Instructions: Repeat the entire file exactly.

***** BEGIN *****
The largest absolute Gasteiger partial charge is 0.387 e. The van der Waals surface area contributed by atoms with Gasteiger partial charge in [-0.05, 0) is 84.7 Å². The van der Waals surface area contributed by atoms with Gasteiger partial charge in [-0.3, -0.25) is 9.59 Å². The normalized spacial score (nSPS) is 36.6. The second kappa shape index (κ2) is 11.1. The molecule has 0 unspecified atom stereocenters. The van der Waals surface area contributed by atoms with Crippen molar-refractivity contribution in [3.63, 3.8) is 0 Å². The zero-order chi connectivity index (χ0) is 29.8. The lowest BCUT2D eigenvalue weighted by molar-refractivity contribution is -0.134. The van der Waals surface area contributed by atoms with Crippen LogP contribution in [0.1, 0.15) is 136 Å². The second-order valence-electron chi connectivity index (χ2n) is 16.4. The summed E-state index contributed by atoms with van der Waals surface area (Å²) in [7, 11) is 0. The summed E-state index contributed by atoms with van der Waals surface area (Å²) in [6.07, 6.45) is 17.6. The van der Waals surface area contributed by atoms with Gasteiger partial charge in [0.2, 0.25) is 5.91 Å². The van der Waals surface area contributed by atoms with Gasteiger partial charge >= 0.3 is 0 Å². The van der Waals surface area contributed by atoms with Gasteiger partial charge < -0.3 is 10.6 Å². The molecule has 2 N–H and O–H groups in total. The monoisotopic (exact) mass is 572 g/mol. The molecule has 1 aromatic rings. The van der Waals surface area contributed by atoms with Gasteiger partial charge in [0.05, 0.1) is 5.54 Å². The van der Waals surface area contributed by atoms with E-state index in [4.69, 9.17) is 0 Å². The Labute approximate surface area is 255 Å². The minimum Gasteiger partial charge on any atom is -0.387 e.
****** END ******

The largest absolute Gasteiger partial charge is 0.387 e. The van der Waals surface area contributed by atoms with Gasteiger partial charge in [-0.05, 0) is 84.7 Å². The van der Waals surface area contributed by atoms with Gasteiger partial charge in [-0.3, -0.25) is 9.59 Å². The normalized spacial score (nSPS) is 36.6. The second kappa shape index (κ2) is 11.1. The molecule has 0 unspecified atom stereocenters. The van der Waals surface area contributed by atoms with Crippen molar-refractivity contribution in [3.63, 3.8) is 0 Å². The zero-order chi connectivity index (χ0) is 29.8. The lowest BCUT2D eigenvalue weighted by molar-refractivity contribution is -0.134. The van der Waals surface area contributed by atoms with Crippen LogP contribution in [0.1, 0.15) is 136 Å². The second-order valence-electron chi connectivity index (χ2n) is 16.4. The summed E-state index contributed by atoms with van der Waals surface area (Å²) in [7, 11) is 0. The summed E-state index contributed by atoms with van der Waals surface area (Å²) in [6.07, 6.45) is 17.6. The van der Waals surface area contributed by atoms with Gasteiger partial charge in [0.2, 0.25) is 5.91 Å². The van der Waals surface area contributed by atoms with Gasteiger partial charge >= 0.3 is 0 Å². The van der Waals surface area contributed by atoms with Gasteiger partial charge < -0.3 is 10.6 Å². The molecule has 2 N–H and O–H groups in total. The monoisotopic (exact) mass is 572 g/mol. The molecule has 1 aromatic rings. The van der Waals surface area contributed by atoms with Gasteiger partial charge in [0.05, 0.1) is 5.54 Å². The van der Waals surface area contributed by atoms with E-state index in [4.69, 9.17) is 0 Å². The Labute approximate surface area is 255 Å². The minimum Gasteiger partial charge on any atom is -0.387 e.